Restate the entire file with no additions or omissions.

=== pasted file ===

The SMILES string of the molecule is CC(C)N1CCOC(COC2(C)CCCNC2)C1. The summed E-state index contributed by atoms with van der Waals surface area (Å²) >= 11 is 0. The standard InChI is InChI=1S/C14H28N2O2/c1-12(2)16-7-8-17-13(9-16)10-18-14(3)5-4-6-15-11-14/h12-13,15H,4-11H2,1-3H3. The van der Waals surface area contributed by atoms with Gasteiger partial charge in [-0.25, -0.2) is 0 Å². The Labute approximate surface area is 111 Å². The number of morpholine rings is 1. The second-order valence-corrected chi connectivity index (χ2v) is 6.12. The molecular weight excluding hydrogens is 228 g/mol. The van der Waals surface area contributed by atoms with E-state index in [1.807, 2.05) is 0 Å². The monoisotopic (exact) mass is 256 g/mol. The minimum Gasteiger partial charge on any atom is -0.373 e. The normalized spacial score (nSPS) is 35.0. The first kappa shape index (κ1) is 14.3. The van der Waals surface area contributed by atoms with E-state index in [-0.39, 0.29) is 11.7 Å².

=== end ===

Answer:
The SMILES string of the molecule is CC(C)N1CCOC(COC2(C)CCCNC2)C1. The summed E-state index contributed by atoms with van der Waals surface area (Å²) >= 11 is 0. The standard InChI is InChI=1S/C14H28N2O2/c1-12(2)16-7-8-17-13(9-16)10-18-14(3)5-4-6-15-11-14/h12-13,15H,4-11H2,1-3H3. The van der Waals surface area contributed by atoms with Gasteiger partial charge in [-0.25, -0.2) is 0 Å². The Labute approximate surface area is 111 Å². The number of morpholine rings is 1. The second-order valence-corrected chi connectivity index (χ2v) is 6.12. The molecular weight excluding hydrogens is 228 g/mol. The van der Waals surface area contributed by atoms with E-state index in [1.807, 2.05) is 0 Å². The monoisotopic (exact) mass is 256 g/mol. The minimum Gasteiger partial charge on any atom is -0.373 e. The normalized spacial score (nSPS) is 35.0. The first kappa shape index (κ1) is 14.3. The van der Waals surface area contributed by atoms with E-state index in [-0.39, 0.29) is 11.7 Å².